Streetnotes is a peer-reviewed journal for the interdisciplinary study of the city, its lifeways and social relations, with a special concern for the cultural and aesthetic forms that arise through its traffic.
Volume 20, 2012
Streetnotes 20: Fashioning the Global City
Special issue edited by Claudia Brazzale
“Fashioning the Global City” turns the focus of Streetnotes on the relationship between cities and fashion to explore how the cultural and material production of style informs and performs urban lives and places.
Streetnotes 20 Front Matter
Introduction to Streetnotes 20: Fashioning the Global City
Cosmopolitanism has become a potent means through which the fashion industry captures value in the global economy. Recognizing the selling power of a cosmopolitan imaginary, the provincial clothing firms of North East Italy actively cultivate associations with global cities— drawing from their flow of people, cultures, images, and ideas—to absorb their urban edge and worldly aura. Located in predominantly rural areas far from established fashion centers, these firms symbolically capture the urbs through distribution, communication, and marketing strategies that endorse cities’ mythologies of modernity and excitement. Using stratagems centered around metropolitan cosmopolitanism, firms like Benetton and Diesel—prototypes of the industrial system of the region—skillfully transformed their labels into trendy "cosmobrands" and gained a central place in the topography of transnational fashion networks.
Each of the world’s major fashion capitals has a unique and enduring identity that has in part been established through its photographic representation. Fashion magazines and advertisements have re-presented Paris, London, New York and Milan as cities at the fore-front of style and taste, not least by accessorizing fashion with iconic monuments and streetscapes. This paper questions the rhetorical devices used by photographers to establish fashion capitals as style sites. It will argue that this lexicon is so successful in representing cities as objects of fashion that locations not immediately associated with high-fashion status have been similarly posed so as to parti-cipate in the symbolic economy attributed to the renowned global fashion capitals.
In analyzing fashion photographs of Melbourne from the 1950s and 60s this paper will establish that two conflicting images of the fashion city were prevalent in the metropolis’ self-imaging at this time. Specifically, this paper contends that Paris and New York shaped the aesthetic and cultural aspirations of the city as well as inspiring the fashion photographers Bruno Benini, Henry Talbot and Helmut Newton. This paper will explore how alternate photographic fashion narratives—Paris as elegant and romantic, and New York as dynamic and modern—helped to cement Melbourne as Australia’s fashion capital during this period.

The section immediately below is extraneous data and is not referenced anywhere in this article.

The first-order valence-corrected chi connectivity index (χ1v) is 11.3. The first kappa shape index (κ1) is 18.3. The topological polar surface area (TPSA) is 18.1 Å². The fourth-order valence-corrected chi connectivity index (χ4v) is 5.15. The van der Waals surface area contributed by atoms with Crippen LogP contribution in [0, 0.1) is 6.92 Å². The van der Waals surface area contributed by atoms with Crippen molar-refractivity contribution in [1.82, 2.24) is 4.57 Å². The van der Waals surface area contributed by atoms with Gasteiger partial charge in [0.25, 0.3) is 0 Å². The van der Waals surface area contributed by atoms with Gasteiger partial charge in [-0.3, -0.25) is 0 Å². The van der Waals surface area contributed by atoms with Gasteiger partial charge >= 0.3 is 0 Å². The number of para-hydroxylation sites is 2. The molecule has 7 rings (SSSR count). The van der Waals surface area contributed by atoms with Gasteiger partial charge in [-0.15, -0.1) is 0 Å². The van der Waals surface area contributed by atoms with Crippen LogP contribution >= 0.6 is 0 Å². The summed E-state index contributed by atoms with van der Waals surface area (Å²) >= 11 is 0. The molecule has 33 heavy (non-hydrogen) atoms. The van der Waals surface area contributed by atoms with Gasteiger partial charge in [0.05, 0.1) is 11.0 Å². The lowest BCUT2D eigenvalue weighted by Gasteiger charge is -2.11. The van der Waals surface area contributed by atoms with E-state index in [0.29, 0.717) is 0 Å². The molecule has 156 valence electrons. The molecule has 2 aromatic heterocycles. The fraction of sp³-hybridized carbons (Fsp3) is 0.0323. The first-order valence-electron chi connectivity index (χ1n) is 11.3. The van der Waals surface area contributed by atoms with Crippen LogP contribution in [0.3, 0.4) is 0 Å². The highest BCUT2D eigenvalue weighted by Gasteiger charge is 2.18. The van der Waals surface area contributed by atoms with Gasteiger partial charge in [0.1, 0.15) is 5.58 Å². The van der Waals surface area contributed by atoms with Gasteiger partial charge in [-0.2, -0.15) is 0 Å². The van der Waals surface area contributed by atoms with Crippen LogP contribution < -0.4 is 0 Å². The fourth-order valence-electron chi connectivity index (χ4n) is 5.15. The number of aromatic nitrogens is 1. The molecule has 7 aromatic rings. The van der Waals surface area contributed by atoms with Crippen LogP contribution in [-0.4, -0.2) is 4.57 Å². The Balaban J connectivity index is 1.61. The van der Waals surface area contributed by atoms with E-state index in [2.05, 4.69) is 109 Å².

This article examines a new kind of European identity, which it argues has emerged from Berlin's approach to street-style.
This article examines the reciprocal relationships between African cities and their fashion. Until recently, fashion capitals in the West like Paris, London and New York were perceived as being the only leading trend-setting places for global fashion design. The fact that besides these "key urban centers" (Breward 2011) a number of fashion cities have developed in Africa, which contain the networks and necessary infrastructure destined to produce, distribute and present fashion for local and international consumers, has been neglected so far. The article addresses this neglect by comparing three case studies on fashion designers from Johannesburg, Lagos and Douala and focusing on questions about urbanity and fashion as cultural practices. The article highlights the specific local contexts and urban dynamics of these cities, which provide a constant source of inspiration to the designers considered. Every city possesses its own historical, cultural, social and political context and networks which become represented in fashion. At the same time, the article strives to understand how fashion —from production to representation—positions itself in the urban landscape reinterpreting and transforming it. The three case studies are Stoned Cherrie from Johannesburg (South Africa), Buki Akib from Lagos (Nigeria) and Jules Wokam with Too’maii from Douala (Cameroun).